Managing Chronic Pain
Accepting the fact that you have chronic pain and thus it will be with you for a long time— maybe for the rest of your life – offers a realistic approach that enables you to move forward and make changes that will allow you to live a rewarding existence with your pain. When we resist the pain, fighting against it, resenting it, even hating it, this negative attitude can actually aggravate the pain, resulting in tighter muscles, decreased circulation, and greater suffering.
Emotions and thoughts drive the experience of chronic pain and make us miserable.
Finding small ways to take control of your life, without letting the pain consume you, can make a positive impact on your life, during a time that can be very discouraging. Here are a few steps that help some people dealing with chronic pain:
1. Stay active
Exercising may be the last thing you want to do when your body hurts. But physical activity has been shown to ease chronic pain. Staying active also helps you maintain your ability to do everyday tasks, which is essential to good health and independence. The goal of many chronic pain programs, in fact, is to help people maintain function despite pain. Research suggests that low to moderate exercise—walking or pedaling a stationary bike—can reduce pain and improve your fitness level. Talk to your doctor about activities appropriate for you. Try to do at least half an hour of physical activity most days of the week.
2. Try something new
If conventional activities don’t inspire you, try something new—water aerobics, for instance, or yoga. Tai chi, a Chinese practice that combines meditation and movement, is also popular. Qigong, another Chinese discipline, focuses on posture, concentration, balance, and confidence. Try a new fitness class or join a gym. The Smith Clinic offers great membership and class prices. More details HERE. Be sure to talk to your doctor about what’s right for you.
3. Eat well
You’ve no doubt read that certain foods, such as tomatoes, broccoli, fish, and green tea, may have an anti-inflammatory effect. But rather than focus on single foods, most experts agree it’s smart to focus on an overall healthy diet. The best advice: help yourself to plenty of fruits, vegetables, nuts, whole grains, and legumes. Avoid processed foods, especially those loaded with salt or sugar. Keep an eye on portion sizes to help avoid weight gain.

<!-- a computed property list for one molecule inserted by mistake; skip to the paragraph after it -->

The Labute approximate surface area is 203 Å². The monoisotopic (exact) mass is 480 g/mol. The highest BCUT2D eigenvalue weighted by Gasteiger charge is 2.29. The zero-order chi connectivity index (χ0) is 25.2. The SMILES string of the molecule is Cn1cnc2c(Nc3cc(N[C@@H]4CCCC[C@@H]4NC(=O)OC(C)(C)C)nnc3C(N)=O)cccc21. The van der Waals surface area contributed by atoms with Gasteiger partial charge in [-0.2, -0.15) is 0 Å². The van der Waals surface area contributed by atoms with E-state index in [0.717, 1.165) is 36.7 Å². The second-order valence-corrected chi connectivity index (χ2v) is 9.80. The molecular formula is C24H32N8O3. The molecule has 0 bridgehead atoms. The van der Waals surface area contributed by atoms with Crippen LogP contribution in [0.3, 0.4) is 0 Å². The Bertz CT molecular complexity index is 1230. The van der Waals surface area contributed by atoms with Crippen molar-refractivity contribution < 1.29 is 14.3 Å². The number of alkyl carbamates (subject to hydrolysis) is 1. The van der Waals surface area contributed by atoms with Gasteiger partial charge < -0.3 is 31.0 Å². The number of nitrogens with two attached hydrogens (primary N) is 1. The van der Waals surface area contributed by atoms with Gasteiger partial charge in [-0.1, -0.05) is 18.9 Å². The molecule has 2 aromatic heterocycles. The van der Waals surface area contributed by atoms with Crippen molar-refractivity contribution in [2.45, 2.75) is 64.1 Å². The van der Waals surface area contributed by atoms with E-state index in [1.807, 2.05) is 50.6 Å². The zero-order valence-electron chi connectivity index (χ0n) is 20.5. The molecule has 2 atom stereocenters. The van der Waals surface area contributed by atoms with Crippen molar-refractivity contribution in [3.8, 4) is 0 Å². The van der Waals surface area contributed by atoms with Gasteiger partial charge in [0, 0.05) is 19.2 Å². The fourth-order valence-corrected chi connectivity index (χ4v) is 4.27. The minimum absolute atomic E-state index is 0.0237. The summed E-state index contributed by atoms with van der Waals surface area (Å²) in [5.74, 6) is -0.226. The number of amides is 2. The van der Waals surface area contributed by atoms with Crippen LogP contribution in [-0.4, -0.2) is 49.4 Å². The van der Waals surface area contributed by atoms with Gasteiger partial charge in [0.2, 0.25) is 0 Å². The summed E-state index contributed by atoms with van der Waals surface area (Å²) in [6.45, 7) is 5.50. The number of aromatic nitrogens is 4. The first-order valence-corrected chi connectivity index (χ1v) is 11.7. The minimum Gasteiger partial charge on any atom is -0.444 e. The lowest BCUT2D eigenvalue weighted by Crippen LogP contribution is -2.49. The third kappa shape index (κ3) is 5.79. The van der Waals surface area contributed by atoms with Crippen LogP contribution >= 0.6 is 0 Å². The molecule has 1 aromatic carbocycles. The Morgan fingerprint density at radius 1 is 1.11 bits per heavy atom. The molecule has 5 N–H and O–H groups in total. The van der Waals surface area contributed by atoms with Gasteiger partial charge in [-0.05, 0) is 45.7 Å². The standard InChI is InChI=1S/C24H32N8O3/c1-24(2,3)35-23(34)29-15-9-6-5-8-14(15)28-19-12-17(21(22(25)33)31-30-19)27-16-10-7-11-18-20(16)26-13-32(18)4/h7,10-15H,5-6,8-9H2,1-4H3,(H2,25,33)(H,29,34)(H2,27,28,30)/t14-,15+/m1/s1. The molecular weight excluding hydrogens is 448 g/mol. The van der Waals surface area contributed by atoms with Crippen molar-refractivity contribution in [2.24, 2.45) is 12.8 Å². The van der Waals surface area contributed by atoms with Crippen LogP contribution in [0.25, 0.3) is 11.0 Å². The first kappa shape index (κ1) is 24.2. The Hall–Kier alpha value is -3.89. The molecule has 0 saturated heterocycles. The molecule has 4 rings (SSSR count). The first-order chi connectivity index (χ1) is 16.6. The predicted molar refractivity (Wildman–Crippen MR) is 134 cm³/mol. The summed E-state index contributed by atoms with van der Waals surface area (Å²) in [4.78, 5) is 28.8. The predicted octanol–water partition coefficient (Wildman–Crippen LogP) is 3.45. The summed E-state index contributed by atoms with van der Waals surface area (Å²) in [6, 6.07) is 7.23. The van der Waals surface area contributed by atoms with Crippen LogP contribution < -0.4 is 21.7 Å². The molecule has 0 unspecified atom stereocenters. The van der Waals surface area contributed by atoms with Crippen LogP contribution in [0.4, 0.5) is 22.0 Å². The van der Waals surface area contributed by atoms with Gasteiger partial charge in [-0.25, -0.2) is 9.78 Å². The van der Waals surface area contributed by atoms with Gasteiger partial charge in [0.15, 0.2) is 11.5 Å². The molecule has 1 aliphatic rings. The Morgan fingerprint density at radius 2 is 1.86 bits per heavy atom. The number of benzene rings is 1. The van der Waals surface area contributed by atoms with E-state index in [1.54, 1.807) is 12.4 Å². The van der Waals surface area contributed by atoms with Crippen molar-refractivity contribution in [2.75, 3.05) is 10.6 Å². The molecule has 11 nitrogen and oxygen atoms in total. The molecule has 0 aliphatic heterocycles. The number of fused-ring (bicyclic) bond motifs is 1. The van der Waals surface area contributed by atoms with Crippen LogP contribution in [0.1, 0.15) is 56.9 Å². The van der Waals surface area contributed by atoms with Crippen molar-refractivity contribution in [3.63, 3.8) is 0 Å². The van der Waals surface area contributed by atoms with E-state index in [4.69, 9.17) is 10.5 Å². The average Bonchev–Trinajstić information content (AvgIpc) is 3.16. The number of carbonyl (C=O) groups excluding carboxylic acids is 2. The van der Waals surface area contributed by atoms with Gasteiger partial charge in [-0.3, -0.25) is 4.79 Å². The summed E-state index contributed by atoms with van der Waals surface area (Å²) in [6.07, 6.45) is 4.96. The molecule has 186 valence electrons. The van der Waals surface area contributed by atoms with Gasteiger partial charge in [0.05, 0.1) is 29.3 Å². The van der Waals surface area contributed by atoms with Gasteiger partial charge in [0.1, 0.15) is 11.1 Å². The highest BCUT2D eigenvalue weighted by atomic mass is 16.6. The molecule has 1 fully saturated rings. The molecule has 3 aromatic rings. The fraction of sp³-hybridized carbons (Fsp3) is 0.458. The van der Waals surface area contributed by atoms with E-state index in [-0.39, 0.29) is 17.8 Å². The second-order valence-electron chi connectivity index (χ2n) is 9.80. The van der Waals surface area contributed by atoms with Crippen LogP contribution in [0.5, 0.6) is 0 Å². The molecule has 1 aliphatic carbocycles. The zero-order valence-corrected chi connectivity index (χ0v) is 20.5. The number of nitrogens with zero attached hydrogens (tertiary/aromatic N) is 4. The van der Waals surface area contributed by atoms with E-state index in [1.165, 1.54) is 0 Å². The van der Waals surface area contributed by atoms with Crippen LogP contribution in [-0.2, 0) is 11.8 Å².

4. Distract yourself
When you suffer from chronic pain, it’s easy to withdraw into yourself, which can make your discomfort even worse. Instead, find ways to distract yourself by doing something you enjoy, especially something that engages your mind. Call a friend, go to the movies, do a crossword puzzle, pursue a hobby that you enjoy. Post encouraging Bible verses around so that you can turn to them when moments of despair hit you. Finding something that can turn your thoughts away from the understandable discouragement you are feeling can help. These things will not stop the pain, but they can help give you hope during moments of potential despair.
5. Physical Therapy
Physical therapy can be an effective treatment for some people dealing with chronic pain. The treatments may include:
Education to improve your knowledge and understanding of chronic pain -- how it occurs, and what you can do about it. Your therapist will teach you how to manage your pain and help you work toward performing your normal daily activities again.
Strengthening and flexibility exercises to help you move more easily with less discomfort. Your therapist will design a program of graded exercises for you -- movements that are gradually increased according to your abilities. Graded exercises help you improve your coordination and movement, reducing the stress and strain on your body, and decreasing your pain. Carefully introducing a graded exercise program will help train your brain to sense the problem area in your body without increasing its danger messages.
Manual therapy, which consists of specific, gentle, hands-on techniques that may be used to manipulate or mobilize tight joint structures and soft tissues. Manual therapy is used to increase movement (range of motion), improve the quality of the tissues, and reduce pain.
Posture awareness and body mechanics instruction to help improve your posture and movement. This training helps you use your body more efficiently while performing activities and even when you are resting. Your therapist will help you adjust your movement at work, or when performing chores or recreational activities, to reduce your pain and increase your ability to function.
Please call our office at 901-756-1650 if you have any questions!